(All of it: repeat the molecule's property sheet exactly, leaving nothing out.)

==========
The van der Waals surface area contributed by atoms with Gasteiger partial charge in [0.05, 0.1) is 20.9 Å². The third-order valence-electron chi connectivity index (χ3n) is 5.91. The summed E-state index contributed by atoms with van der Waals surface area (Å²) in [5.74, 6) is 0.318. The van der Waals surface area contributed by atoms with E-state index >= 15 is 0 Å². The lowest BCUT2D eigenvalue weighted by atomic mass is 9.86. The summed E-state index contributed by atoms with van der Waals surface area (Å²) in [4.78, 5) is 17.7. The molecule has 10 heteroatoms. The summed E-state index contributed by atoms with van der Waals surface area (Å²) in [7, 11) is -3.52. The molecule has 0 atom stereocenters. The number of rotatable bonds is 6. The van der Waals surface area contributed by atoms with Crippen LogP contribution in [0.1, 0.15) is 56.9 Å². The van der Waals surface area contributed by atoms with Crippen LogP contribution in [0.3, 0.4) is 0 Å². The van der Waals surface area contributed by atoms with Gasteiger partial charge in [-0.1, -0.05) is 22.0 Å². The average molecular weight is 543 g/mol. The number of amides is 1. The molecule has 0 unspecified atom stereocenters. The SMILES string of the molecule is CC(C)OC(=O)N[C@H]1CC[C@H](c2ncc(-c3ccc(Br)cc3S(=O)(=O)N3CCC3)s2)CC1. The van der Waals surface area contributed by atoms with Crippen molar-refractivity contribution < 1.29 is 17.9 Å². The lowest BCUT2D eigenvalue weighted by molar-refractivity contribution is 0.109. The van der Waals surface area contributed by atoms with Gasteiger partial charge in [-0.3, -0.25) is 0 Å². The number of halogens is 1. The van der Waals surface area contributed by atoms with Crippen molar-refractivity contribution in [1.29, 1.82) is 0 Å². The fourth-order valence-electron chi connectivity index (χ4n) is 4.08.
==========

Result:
The van der Waals surface area contributed by atoms with Gasteiger partial charge in [0.05, 0.1) is 20.9 Å². The third-order valence-electron chi connectivity index (χ3n) is 5.91. The summed E-state index contributed by atoms with van der Waals surface area (Å²) in [5.74, 6) is 0.318. The van der Waals surface area contributed by atoms with E-state index >= 15 is 0 Å². The lowest BCUT2D eigenvalue weighted by atomic mass is 9.86. The summed E-state index contributed by atoms with van der Waals surface area (Å²) in [4.78, 5) is 17.7. The molecule has 10 heteroatoms. The summed E-state index contributed by atoms with van der Waals surface area (Å²) in [7, 11) is -3.52. The molecule has 0 atom stereocenters. The number of rotatable bonds is 6. The van der Waals surface area contributed by atoms with Crippen LogP contribution in [0.1, 0.15) is 56.9 Å². The van der Waals surface area contributed by atoms with Crippen LogP contribution in [0.3, 0.4) is 0 Å². The van der Waals surface area contributed by atoms with Gasteiger partial charge in [-0.1, -0.05) is 22.0 Å². The average molecular weight is 543 g/mol. The number of amides is 1. The molecule has 0 unspecified atom stereocenters. The SMILES string of the molecule is CC(C)OC(=O)N[C@H]1CC[C@H](c2ncc(-c3ccc(Br)cc3S(=O)(=O)N3CCC3)s2)CC1. The van der Waals surface area contributed by atoms with Crippen molar-refractivity contribution < 1.29 is 17.9 Å². The lowest BCUT2D eigenvalue weighted by molar-refractivity contribution is 0.109. The van der Waals surface area contributed by atoms with Gasteiger partial charge in [-0.3, -0.25) is 0 Å². The number of halogens is 1. The van der Waals surface area contributed by atoms with Crippen molar-refractivity contribution in [1.29, 1.82) is 0 Å². The fourth-order valence-electron chi connectivity index (χ4n) is 4.08.